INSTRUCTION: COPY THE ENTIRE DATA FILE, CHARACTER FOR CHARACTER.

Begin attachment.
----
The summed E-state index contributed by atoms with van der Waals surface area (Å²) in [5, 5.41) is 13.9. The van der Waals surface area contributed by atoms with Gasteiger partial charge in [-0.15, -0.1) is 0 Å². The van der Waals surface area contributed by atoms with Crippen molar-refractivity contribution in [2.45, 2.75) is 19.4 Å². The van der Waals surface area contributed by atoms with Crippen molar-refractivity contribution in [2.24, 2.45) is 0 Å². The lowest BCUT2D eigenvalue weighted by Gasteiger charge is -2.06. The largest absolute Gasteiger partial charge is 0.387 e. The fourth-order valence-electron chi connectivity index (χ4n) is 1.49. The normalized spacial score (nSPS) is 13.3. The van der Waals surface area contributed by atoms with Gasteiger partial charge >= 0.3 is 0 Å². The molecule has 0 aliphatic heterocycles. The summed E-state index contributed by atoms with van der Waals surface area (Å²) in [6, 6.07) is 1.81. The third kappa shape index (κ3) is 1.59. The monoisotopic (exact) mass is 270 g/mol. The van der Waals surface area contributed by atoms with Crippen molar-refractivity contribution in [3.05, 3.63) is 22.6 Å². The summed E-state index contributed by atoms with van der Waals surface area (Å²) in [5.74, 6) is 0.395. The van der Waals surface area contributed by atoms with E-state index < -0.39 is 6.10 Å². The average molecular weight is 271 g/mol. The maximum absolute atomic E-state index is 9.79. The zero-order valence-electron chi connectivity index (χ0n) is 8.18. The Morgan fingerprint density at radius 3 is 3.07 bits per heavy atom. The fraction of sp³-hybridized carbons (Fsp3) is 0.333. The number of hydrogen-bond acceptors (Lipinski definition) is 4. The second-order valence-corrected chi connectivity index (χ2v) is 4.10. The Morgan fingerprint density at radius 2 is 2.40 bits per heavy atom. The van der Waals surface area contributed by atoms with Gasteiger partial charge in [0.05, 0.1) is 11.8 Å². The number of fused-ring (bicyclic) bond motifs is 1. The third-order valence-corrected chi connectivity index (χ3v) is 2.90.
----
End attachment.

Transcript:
The summed E-state index contributed by atoms with van der Waals surface area (Å²) in [5, 5.41) is 13.9. The van der Waals surface area contributed by atoms with Gasteiger partial charge in [-0.15, -0.1) is 0 Å². The van der Waals surface area contributed by atoms with Crippen molar-refractivity contribution in [2.45, 2.75) is 19.4 Å². The van der Waals surface area contributed by atoms with Crippen molar-refractivity contribution in [2.24, 2.45) is 0 Å². The lowest BCUT2D eigenvalue weighted by Gasteiger charge is -2.06. The largest absolute Gasteiger partial charge is 0.387 e. The fourth-order valence-electron chi connectivity index (χ4n) is 1.49. The normalized spacial score (nSPS) is 13.3. The van der Waals surface area contributed by atoms with Gasteiger partial charge >= 0.3 is 0 Å². The molecule has 0 aliphatic heterocycles. The summed E-state index contributed by atoms with van der Waals surface area (Å²) in [6, 6.07) is 1.81. The third kappa shape index (κ3) is 1.59. The monoisotopic (exact) mass is 270 g/mol. The van der Waals surface area contributed by atoms with Crippen molar-refractivity contribution in [3.05, 3.63) is 22.6 Å². The summed E-state index contributed by atoms with van der Waals surface area (Å²) in [5.74, 6) is 0.395. The van der Waals surface area contributed by atoms with E-state index < -0.39 is 6.10 Å². The average molecular weight is 271 g/mol. The maximum absolute atomic E-state index is 9.79. The zero-order valence-electron chi connectivity index (χ0n) is 8.18. The Morgan fingerprint density at radius 3 is 3.07 bits per heavy atom. The fraction of sp³-hybridized carbons (Fsp3) is 0.333. The number of hydrogen-bond acceptors (Lipinski definition) is 4. The second-order valence-corrected chi connectivity index (χ2v) is 4.10. The Morgan fingerprint density at radius 2 is 2.40 bits per heavy atom. The van der Waals surface area contributed by atoms with Gasteiger partial charge in [0.05, 0.1) is 11.8 Å². The number of fused-ring (bicyclic) bond motifs is 1. The third-order valence-corrected chi connectivity index (χ3v) is 2.90.